Ashleigh Maloney, Wealth Planner
You may recall in July 2020 Chancellor Rishi Sunak said, "I do not believe that now is the time, or ever would be the time, for a wealth tax." So why has this question surfaced again?
Crucially, there have been two changes since Sunak said this. Firstly, the effects of COVID-19 have unfortunately been greater than anticipated and the predicted deficit has almost doubled since his July comment. Secondly, there had not been a serious review into the potential for wealth tax and the practicalities of implementing legislation around this in over 50 years. There has now been one, with the findings of the Wealth Tax Commission published on Wednesday 9th December.
The Wealth Tax Commission
A ‘wealth tax’ is a broad-based tax on the ownership of net wealth (i.e. assets less liabilities). Broad-based means a tax on all types of asset, not just on a specific type, e.g. property. Wealth taxes have been used by many other countries over the years. The UK, however, has never had a tax like this, although this method has been considered before, just never introduced.
The Wealth Tax Commission, an independent body, was established in Spring 2020 to provide in-depth analysis of proposals for a UK wealth tax for the first time in almost half a century. They commissioned a network of over fifty international experts on tax policy, including academics, policymakers and tax practitioners, to contribute evidence on whether a UK wealth tax is desirable and deliverable, and have now published their final report: 'A wealth tax for the UK.'
What does the report say?
An annual wealth tax is a likely non-starter. The Commission recommends that the UK Government should focus on a reform of existing taxes on wealth instead (i.e. inheritance tax, income tax on investment income, capital gains tax and council tax).
However, a one-off wealth tax could work and could be implemented without structural changes to the existing tax system. The suggestion is that it is paid by all UK residents with a net worth over a certain threshold (including assets such as primary residences and pensions), payable in instalments over 5 years.
As highlighted in the recent Spending Review, the COVID-19 pandemic has challenged our public finances and the tax system. Tough choices will have to be made. Avoiding these today could lead to tougher choices going forward. In order to not return to austerity, it is widely accepted that taxes may need to rise. This could be done by breaking the Conservatives' manifesto commitment by increasing income tax, National Insurance contributions or Value Added Tax (VAT), or by considering the implementation of new taxes (such as a wealth tax).
Looking back through history, the implementation of one-off taxes, where there has been public understanding that change is needed, has been seen before under both a Conservative and Labour government due to specific circumstances at the time. A wealth tax could be viewed in a similar way, as an exceptional response to the pandemic, with the burden of the crisis being shared by those with the broadest shoulders. Research on public attitudes carried out by the Commission showed a clear preference for any tax increases to fall on wealth rather than on income. A wealth tax, rather than some other tax on wealth, was the most popular suggestion.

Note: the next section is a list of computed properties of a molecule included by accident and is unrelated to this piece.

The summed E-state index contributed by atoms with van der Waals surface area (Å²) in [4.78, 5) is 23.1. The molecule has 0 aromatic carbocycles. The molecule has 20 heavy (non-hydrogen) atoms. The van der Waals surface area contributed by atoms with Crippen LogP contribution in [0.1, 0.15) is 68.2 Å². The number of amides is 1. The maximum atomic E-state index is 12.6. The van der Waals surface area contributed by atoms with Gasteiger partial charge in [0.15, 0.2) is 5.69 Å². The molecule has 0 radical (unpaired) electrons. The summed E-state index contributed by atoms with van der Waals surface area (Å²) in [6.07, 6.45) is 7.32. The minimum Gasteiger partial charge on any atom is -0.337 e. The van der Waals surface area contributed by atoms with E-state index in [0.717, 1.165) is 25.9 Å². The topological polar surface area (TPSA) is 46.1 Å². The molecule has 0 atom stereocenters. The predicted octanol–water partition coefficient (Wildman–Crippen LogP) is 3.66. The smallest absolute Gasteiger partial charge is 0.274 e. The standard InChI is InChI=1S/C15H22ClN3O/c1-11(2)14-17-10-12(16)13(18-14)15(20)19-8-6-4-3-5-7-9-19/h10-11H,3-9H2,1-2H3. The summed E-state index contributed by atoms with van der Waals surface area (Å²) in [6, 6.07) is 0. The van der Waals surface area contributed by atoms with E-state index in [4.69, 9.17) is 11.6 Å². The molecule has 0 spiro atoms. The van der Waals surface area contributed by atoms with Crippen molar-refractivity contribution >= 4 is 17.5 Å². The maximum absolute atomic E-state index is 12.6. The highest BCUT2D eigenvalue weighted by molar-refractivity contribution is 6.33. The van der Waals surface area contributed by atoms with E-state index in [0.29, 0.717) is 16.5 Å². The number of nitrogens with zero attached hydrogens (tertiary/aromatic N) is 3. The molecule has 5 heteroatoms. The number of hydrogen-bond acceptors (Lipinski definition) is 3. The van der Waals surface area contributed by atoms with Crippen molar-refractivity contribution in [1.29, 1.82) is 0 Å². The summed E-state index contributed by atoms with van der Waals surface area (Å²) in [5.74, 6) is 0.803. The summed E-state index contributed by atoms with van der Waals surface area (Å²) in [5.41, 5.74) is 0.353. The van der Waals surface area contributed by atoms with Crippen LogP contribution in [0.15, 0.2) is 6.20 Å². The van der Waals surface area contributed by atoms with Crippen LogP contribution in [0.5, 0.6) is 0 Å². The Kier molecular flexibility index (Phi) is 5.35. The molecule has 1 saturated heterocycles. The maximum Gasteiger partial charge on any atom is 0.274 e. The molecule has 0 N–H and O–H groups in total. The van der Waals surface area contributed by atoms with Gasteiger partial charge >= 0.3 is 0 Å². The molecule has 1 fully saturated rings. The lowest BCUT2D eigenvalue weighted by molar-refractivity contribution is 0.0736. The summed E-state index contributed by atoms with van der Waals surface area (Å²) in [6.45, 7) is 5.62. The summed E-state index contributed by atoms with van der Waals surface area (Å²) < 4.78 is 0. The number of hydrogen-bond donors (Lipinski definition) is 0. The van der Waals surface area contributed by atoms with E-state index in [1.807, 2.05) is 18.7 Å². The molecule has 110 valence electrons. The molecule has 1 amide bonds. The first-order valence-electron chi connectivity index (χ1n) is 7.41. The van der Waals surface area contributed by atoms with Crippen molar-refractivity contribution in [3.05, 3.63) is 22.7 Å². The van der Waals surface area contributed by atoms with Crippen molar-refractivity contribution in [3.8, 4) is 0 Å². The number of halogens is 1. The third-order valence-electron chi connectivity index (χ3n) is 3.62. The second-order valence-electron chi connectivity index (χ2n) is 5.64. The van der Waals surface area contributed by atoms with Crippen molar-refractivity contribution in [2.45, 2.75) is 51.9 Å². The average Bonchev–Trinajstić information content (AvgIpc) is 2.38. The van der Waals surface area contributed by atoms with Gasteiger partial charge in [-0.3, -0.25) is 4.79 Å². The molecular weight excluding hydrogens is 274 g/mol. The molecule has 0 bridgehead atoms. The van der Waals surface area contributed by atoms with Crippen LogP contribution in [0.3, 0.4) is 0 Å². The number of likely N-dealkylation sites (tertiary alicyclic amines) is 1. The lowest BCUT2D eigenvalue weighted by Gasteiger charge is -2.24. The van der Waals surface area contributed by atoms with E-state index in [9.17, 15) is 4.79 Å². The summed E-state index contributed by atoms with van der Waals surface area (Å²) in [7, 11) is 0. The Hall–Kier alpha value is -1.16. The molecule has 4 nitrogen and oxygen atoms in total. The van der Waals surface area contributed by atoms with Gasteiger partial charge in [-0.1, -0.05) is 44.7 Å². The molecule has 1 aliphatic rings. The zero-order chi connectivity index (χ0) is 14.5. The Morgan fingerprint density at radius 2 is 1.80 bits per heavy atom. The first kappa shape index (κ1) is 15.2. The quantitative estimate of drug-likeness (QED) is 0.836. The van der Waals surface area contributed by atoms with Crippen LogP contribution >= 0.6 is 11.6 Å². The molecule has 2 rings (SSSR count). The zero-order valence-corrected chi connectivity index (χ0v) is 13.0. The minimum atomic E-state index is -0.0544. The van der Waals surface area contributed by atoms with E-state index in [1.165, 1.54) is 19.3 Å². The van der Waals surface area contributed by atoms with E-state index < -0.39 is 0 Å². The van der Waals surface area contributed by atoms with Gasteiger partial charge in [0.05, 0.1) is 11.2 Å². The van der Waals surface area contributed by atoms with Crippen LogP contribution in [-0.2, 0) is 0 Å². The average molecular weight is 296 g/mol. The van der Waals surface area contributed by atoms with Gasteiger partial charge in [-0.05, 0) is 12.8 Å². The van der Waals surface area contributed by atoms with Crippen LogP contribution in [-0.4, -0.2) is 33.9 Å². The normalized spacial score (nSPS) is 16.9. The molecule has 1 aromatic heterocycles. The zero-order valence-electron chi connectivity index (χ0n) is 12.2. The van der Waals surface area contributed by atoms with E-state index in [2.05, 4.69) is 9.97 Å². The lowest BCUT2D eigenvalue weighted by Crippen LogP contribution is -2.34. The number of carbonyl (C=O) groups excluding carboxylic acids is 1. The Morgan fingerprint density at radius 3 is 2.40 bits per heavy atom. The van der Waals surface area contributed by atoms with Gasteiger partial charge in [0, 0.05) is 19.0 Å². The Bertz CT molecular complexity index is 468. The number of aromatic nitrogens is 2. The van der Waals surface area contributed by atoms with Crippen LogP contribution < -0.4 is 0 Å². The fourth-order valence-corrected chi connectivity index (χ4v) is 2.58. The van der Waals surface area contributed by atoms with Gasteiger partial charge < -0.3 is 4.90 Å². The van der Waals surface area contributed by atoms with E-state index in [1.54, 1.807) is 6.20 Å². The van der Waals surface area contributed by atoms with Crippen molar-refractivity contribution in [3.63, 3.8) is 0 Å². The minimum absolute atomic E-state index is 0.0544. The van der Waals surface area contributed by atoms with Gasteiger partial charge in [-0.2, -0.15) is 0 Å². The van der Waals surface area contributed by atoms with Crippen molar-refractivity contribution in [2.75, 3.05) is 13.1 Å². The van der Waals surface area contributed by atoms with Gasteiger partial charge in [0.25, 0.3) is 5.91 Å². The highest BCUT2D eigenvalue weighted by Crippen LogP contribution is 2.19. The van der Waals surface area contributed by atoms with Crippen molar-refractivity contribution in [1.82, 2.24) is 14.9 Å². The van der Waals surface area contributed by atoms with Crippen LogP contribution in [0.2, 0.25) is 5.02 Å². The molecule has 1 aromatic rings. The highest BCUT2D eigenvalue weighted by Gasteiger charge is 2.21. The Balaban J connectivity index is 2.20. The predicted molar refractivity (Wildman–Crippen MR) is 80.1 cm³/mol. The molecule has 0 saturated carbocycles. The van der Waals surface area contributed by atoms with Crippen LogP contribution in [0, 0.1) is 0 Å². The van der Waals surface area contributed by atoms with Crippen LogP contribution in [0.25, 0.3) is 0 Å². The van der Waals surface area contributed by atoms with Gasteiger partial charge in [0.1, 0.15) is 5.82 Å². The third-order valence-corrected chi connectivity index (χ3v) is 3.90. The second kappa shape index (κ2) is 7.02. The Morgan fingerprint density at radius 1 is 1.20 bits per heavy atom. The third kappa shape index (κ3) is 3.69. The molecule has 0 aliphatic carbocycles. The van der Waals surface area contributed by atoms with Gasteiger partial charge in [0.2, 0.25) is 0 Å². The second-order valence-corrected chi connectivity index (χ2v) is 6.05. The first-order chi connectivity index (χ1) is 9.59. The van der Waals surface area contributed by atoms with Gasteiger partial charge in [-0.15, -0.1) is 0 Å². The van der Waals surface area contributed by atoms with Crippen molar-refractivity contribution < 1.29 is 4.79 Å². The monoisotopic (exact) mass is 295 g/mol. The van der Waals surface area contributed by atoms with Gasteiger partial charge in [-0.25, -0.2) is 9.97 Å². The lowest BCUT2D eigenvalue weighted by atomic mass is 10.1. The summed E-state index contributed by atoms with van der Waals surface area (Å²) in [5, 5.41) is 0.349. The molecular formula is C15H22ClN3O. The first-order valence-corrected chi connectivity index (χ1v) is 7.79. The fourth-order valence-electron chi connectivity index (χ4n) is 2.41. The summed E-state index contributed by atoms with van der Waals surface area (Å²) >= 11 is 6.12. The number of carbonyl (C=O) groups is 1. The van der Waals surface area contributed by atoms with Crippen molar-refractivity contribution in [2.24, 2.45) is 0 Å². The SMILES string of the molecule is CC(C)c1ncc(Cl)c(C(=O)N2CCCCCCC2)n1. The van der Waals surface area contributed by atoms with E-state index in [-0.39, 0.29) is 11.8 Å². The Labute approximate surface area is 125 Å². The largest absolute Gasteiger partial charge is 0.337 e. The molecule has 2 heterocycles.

A one-off tax could raise up to one-quarter of a trillion pounds over the next five years. One of the examples given was a one-off wealth tax payable on all individual wealth above £500,000 (i.e. a £1 million household). Charged at 1% a year for five years, it would raise £260 billion. At a threshold of £2 million, it would raise £80 billion.
Alternatives to raise a similar level over 5 years are a basic rate income tax rate increase of 9% (to 29%); all income tax rates increasing by more than 6%; VAT rates to increase by 6% (to 26%); corporation tax increase of 5% together with a VAT increase of 4%.
It remains to be seen the extent to which the Government will take note of the recommendations outlined by the Commission. It does, however, bring an important contribution to the debate and reaffirms the opinions of a growing minority who believe that a one-off tax on wealth could be the simplest and fairest way to deal with the UK's longer-term economic difficulties.
If you have any queries about a potential wealth tax, please speak with your LGT Vestra contact.
 Contributors to the Commission included economists from the Institute for Fiscal Studies, Resolution Foundation, Institute for Government and the Organisation for Economic Co-operation and Development (OECD). Evidence was also received from tax practitioners and policymakers including the former head of Her Majesty's Revenue and Customs (HMRC). The Wealth Tax Commission is an independent body funded by the Economic and Social Research Council (ESRC) through the Centre for Competitive Advantage in the Global Economy (CAGE) at Warwick, by a COVID-19 Rapid Response Grant, and by London School of Economics (LSE) International Inequalities Institute Atlantic Fellows for Social and Economic Equality (AFSEE) Covid-19 fund.
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